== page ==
What documents the text message was referring to is also unclear. But the filing says "Plaintiffs have indication that it relates to a specific event at a meeting of senior Baylor administrators" when a "specific file pertaining to a rape" was being discussed. "Multiple people who were in attendance heard one senior administrator direct the destruction of this file, to which [Baylor's general counsel] responded 'I did not see that,'" the filing says. 

In a statement, Baylor’s outside counsel, Lisa Brown, said, “The plaintiffs’ attorneys have distorted facts and timelines through various court filings in this case, and in this specific instance, leap to wildly unsubstantiated conclusions based on one vague email.”

She said, “Baylor and its counsel have complied with all court orders and rules and have not improperly withheld emails or any other evidence, and we look forward to responding aggressively and in specific detail with the Court.”

Garland took the helm of the private Waco university in June 2016, after former President and Chancellor Ken Starr resigned under pressure in the wake of a scandal over how the school handled allegations of sexual assault among students. Athletics Director Ian McCaw and football coach Art Briles also lost their positions at the school in the scandal’s aftermath.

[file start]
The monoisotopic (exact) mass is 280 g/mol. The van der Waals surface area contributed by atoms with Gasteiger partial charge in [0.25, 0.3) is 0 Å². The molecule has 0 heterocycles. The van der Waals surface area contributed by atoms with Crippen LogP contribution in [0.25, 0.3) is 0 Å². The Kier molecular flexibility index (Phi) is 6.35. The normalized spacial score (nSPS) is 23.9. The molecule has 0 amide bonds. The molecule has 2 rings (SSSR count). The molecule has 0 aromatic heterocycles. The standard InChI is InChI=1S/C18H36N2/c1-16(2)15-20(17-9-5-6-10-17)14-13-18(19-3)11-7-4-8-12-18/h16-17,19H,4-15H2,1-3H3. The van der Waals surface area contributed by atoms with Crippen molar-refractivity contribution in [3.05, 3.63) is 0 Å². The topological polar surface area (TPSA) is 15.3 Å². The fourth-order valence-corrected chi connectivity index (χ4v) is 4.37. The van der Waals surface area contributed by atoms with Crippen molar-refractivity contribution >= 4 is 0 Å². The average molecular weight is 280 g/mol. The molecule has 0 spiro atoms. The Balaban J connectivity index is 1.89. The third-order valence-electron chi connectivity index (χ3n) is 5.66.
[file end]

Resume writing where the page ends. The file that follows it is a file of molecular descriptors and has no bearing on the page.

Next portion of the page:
Garland’s email was sent a few weeks after he was appointed the school’s interim president and the same day he told a television station in Dallas, “Well, if we hadn’t been so transparent, you wouldn’t have known to ask me the question,” according to the filing.

The trouble at Baylor began in 2015, when a football player was convicted of raping a member of the women’s soccer team. Testimony in the player's trial revealed Baylor had investigated the allegations but did not punish him – and his case unleashed a torrent of similar claims from female students whose reports of being sexually assaulted were met with little support from Baylor. (His conviction was later overturned, and the case is currently pending on appeal.)

The university retained an outside law firm to investigate, and they delivered a verbal report of their findings to the school's board of regents.

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A short summary of that report was released by Baylor and criticized the university for not having the proper procedures in place to respond to complaints of sexual violence or provide support to victims. The report didn't name names, but it did single out "some football coaches and staff" for improperly diverting misconduct cases from normal university processes and for denying complainants of their right to a fair investigation.

Baylor officials have said the school has made dramatic improvements to how it handles sexual assault complaints. But Baylor remains entangled in lawsuits and is being investigated by the U.S. Department of Education, the Texas Rangers and the National Collegiate Athletic Association.